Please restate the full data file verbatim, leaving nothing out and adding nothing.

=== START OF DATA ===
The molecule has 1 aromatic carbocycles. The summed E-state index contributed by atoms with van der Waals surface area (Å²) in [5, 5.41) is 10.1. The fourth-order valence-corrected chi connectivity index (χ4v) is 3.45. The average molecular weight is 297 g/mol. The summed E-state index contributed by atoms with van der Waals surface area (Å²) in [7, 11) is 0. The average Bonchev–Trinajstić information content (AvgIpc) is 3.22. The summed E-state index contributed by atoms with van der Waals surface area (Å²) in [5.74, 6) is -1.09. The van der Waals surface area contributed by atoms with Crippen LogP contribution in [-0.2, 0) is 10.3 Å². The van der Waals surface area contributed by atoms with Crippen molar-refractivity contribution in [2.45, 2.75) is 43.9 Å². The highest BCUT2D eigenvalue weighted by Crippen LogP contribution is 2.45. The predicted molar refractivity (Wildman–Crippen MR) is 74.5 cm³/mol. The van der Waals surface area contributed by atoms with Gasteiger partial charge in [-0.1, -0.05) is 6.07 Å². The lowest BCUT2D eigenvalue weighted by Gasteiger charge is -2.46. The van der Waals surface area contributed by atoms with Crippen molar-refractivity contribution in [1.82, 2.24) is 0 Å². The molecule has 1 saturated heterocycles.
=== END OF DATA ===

The molecule has 1 aromatic carbocycles. The summed E-state index contributed by atoms with van der Waals surface area (Å²) in [5, 5.41) is 10.1. The fourth-order valence-corrected chi connectivity index (χ4v) is 3.45. The average molecular weight is 297 g/mol. The summed E-state index contributed by atoms with van der Waals surface area (Å²) in [7, 11) is 0. The average Bonchev–Trinajstić information content (AvgIpc) is 3.22. The summed E-state index contributed by atoms with van der Waals surface area (Å²) in [5.74, 6) is -1.09. The van der Waals surface area contributed by atoms with Crippen LogP contribution in [-0.2, 0) is 10.3 Å². The van der Waals surface area contributed by atoms with Crippen molar-refractivity contribution in [2.45, 2.75) is 43.9 Å². The highest BCUT2D eigenvalue weighted by Crippen LogP contribution is 2.45. The predicted molar refractivity (Wildman–Crippen MR) is 74.5 cm³/mol. The van der Waals surface area contributed by atoms with Gasteiger partial charge in [-0.1, -0.05) is 6.07 Å². The lowest BCUT2D eigenvalue weighted by Gasteiger charge is -2.46. The van der Waals surface area contributed by atoms with Crippen molar-refractivity contribution in [1.82, 2.24) is 0 Å². The molecule has 1 saturated heterocycles.